Friday, September 17, 2010

The Coast Watchers

I have just finished reading The Coast Watchers, by Patrick Lindsay.



The Coast Watchers is the true story of the men (and a few women) who stayed behind enemy lines in the Pacific in WWII to report the Japanese position to the allies. The book focusses mainly on the efforts of the Coast Watchers in New Britain and Bougainville in New Guinea, and Guadalcanal. With help from the local populations, both indigenous and ex-pat (missionaries and planters) the Coast Watchers were a valuable source of intel to the allied forces in the Pacific who, up until Guadalcanal at least, had been losing the war. Chapters focus on events such as the fall of Rabaul, the American landings on Guadalcanal, and the rescue by Coast Watchers of a young JFK. The book is sometimes horrific as well: the desperate flight of the Lark Force soldiers out of Rabaul, the sinking of the Montevideo, and the inevitably tragic endings of many of the Coast Watchers. It is a fascinating book about a little-known part of the war.

As a child I spent several years on Bougainville and we travelled throughout the islands, so many of the place names here are familiar. I played on abandoned tanks and war memorials, and I remember my father pointing out the place on the hillside where Yamamoto's plane was shot down, but the war was a sort of vague mythology to me. It had shaped the world I knew, but I didn't know what it was. I don't know that I even asked. I remember running and up down the hill in the war cemetery in Rabaul, pretending to be chased by crocodiles.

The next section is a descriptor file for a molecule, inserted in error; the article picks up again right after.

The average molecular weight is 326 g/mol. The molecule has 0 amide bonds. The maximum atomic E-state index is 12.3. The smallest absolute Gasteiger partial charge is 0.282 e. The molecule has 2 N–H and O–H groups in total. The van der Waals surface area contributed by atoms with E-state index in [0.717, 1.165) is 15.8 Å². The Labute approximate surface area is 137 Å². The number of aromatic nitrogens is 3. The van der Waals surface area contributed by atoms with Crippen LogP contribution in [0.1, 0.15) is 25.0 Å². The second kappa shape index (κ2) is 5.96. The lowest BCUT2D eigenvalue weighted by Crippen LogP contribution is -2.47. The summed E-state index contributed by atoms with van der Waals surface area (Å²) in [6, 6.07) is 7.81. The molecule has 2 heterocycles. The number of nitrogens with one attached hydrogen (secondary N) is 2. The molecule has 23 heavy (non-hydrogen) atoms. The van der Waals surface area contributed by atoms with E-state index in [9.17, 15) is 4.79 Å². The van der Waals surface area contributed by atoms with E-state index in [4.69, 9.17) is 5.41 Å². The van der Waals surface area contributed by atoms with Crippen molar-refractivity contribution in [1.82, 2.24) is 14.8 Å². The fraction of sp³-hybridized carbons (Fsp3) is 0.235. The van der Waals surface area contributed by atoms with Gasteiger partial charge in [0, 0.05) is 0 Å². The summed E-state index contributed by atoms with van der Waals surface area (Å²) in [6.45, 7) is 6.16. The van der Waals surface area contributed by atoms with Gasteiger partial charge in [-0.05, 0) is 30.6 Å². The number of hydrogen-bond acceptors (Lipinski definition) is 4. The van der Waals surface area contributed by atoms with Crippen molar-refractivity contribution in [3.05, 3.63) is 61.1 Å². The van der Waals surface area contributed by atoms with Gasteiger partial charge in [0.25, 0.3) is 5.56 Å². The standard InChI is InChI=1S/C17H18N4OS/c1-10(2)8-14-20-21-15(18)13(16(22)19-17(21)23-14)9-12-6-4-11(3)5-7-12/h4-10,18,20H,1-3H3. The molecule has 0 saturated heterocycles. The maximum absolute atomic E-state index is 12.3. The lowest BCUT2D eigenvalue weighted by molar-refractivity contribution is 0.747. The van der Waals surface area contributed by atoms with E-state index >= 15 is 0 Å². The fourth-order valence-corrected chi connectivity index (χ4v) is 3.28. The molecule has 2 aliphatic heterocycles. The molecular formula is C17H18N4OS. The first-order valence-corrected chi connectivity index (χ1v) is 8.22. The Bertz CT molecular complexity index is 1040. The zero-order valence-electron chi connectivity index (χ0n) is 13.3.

Sometimes Andrew babysat me and my sister. Andrew was from Jacquinot Bay. His mother was a princess there. We knew it was a magical place. We loved Andrew because of his smile and the stories he told us, and for months we were Jacquinot Bay this, and Jacquinot Bay that. Until I read The Coast Watchers, I didn't know where Jacquinot Bay was, let alone how to spell it. Now I know about Palmalmal Mission on Jacquinot Bay, and the massacres there.

When I lived in New Guinea the war still cast a long shadow. Sadly Bougainville has had a different war since then, and the places and people I knew as a child aren't there anymore.

Buy the Kindle edition from Amazon here: The Coast Watchers

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